The Real Reason Anthony Bourdain Hated Brunch

So you've reached that fateful chapter of Anthony Bourdain's Kitchen Confidential. When the groundbreaking-book made its debut 20 years ago, Bourdain spilled many kitchen scandals, travel adventures, and personal speculations that we still continue to ponder today. We still remember Bourdain's wise words when we watch some poor sap order their burger well-done: after all, kitchens sometimes save the old, lesser-quality meat for well-done meals. We hold our heads high, order medium-rare, and congratulate ourselves for being the wiser (via Vox).

Many of Bourdain's nuggets of advice make sense. Don't order chicken at a restaurant: it's boring and indecisive. Butter, and only the real stuff, is what adds flavor and richness to a meal. And if you're traveling, please, avoid restaurants filled with tourists and menus in English (via BBC).

Other words of advice from Bourdain are more confounding, like his immense hatred of brunch. And, forever the teacher, Bourdain advised us to avoid it as well.

Brunch is the bane of the cooking industry

Bourdain, who spent over four decades in the food industry, hated brunch because he saw how the sausage was made, figuratively and, well, literally. Brunch, Bourdain alleged, is a "horrible, cynical way of unloading leftovers and charging three times as much as you ordinarily charge for breakfast" (via The Oregonian). Maybe you're shaking your head in disbelief. But, come to think of it, those lemon-ricotta pancakes you ordered at your last brunch did cost $17.95, and they are mostly made with flour and milk.

Moreover, the brunch shift is reserved for cooks with less experience, according to Bourdain. It's often a starting shift for the prep cook who's readying himself for the more-complicated work he'll soon be doing on the line. And in most fields, beginners get stuck with the most undesirable shifts and tasks, right?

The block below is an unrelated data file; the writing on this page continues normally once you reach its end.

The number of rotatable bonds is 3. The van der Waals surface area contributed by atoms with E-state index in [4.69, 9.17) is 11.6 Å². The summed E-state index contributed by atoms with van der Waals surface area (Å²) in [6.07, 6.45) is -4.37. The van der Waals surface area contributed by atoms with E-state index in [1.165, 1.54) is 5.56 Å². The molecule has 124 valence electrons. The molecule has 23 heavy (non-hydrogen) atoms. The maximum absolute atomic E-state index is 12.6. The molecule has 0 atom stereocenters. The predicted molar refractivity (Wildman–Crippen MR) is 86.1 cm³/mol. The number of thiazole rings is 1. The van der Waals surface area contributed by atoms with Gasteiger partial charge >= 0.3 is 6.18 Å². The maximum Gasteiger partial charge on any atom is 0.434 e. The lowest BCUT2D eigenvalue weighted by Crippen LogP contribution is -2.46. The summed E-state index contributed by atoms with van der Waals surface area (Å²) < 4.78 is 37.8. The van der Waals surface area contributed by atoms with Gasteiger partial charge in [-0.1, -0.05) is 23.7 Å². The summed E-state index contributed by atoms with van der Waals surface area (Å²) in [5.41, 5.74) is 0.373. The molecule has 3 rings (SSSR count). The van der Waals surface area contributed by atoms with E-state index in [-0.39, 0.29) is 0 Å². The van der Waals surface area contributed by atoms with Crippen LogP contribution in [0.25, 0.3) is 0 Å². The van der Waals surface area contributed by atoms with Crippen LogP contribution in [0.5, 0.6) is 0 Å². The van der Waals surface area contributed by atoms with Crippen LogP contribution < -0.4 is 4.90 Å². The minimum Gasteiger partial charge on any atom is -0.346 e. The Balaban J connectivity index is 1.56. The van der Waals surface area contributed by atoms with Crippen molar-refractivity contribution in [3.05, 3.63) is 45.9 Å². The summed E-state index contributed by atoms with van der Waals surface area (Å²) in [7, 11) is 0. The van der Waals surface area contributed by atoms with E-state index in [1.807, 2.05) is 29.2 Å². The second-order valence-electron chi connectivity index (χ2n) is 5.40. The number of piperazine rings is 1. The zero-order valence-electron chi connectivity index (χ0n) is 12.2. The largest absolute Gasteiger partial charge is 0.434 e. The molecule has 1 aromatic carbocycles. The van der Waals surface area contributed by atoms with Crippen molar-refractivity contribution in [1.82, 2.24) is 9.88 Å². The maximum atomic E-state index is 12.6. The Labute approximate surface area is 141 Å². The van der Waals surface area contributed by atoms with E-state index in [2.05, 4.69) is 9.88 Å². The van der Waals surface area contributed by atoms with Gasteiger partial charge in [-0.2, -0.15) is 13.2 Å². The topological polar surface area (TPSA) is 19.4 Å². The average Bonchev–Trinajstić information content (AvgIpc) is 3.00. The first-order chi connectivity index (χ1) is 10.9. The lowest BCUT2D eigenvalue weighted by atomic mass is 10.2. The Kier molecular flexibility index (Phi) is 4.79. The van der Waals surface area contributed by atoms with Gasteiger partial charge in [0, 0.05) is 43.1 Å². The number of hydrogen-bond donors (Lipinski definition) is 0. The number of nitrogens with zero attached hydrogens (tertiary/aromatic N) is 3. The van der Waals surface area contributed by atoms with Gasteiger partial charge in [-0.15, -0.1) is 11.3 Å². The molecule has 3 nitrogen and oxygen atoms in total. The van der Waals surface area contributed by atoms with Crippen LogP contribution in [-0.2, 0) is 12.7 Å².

Like the poorly-paid intern who has to make coffee runs for the entire office, the "B-team" cooks are saddled with brunch as a "punishment block," according to Kitchen Confidential (via The Guardian). Bourdain knows from experience. As he told Fresh Air, "You know, I was a desperate man, often working under a pseudonym when I was cooking brunch. So I really hated it. And I also hated the whole concept of brunch."

Servers hate brunch, too especially on this day

Bourdain was definitely onto something with his hatred of brunch — sorry if you love it, but consider too that it's also a dreaded shift for servers, who cite the fact that they end up with lower tips, customers who stay far too long, and too many fruity cocktails and coffee concoctions to memorize (via The Kitchn). 

And restaurant employees across the country confirm the holy grail of unholy brunch days: Mother's Day, when the usual brunch fallacies are combined with crowded dining rooms, longer wait times, and awkwardly "tense family dynamics" (via Huffington Post). Incidentally, diners are often also disappointed with the food. 

So, it seems you may never look at brunch the same way after seeing it through Bourdain's eyes. Of course, if you still want to dine out between breakfast and lunch, we won't judge!